The National Food Security Act (NFSA) 2013-Challenges, Buffer Stocking and the Way Forward

The National Food Security Act (NFSA) 2013 combines and expands the scope of some existing food-based welfare schemes. It will be distributing raw rations, meal(s) and/or cash. Approximately 81.35 crore persons or 16.57 crore households are to benefit under the targeted public distribution system (TPDS) under the Act. The annual food grain requirement is estimated at 61.43 million tonnes with annual food subsidy implication of around Rs. 1.31 lakh crore. The paper empirically maps the annual distribution commitment (61.43 MMTs) of the government with the procurement pattern of rice and wheat, for each quarter, to estimate the quarterly operational stocking norms. In addition to the 61.4 MMTs grains, needed to meet the operational needs, the country also stocks for strategic needs. The paper proposes creation of 10 MMTs of grains in this regard- five MMTs to be procured from the domestic market and the remainder from the international market on a need basis. By re-introducing the concept of fungibility between the operational and strategic stocks and by utilizing the dynamics of the procurement pattern, the paper shows that the 61.4 MMTs of annual grain procurement will be sufficient for both the operational and strategic stock needs of the country. The estimated new norms (Scenario 2) are January – 21 MMTs, April – 18.7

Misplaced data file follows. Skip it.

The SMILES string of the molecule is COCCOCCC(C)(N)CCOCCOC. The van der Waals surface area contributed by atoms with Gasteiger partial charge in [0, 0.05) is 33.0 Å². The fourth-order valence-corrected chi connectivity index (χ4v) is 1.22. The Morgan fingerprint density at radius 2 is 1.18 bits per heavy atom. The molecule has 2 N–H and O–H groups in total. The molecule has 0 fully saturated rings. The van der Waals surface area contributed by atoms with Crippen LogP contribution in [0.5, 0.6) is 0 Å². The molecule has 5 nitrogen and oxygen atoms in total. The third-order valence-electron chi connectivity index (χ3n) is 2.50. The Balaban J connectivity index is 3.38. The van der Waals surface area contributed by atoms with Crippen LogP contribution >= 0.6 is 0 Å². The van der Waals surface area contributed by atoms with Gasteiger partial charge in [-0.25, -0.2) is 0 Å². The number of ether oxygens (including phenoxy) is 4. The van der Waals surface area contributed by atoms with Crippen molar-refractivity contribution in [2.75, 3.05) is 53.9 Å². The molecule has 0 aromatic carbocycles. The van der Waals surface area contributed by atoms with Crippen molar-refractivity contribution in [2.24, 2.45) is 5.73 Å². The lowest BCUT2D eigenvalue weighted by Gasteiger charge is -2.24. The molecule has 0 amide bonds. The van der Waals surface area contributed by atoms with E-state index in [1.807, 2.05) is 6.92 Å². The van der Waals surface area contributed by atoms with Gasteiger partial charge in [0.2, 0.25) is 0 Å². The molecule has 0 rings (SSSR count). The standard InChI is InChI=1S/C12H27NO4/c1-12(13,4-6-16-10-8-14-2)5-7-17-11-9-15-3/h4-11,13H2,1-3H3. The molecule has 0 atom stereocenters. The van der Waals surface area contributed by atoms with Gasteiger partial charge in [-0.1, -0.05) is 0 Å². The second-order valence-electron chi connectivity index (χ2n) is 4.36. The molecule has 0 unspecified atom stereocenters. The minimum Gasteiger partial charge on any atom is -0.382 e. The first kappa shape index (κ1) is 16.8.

MMTs, July – 36.8 MMTs and October – 24 MMTs. Recently approved CCEA norms, on comparison, are found to be on the higher side indicating the government’s implicit preference for lower risk (the government stocks higher levels of strategic reserves, used mainly to smoothen inter/intra year fluctuations, than required) even if that implies higher costs.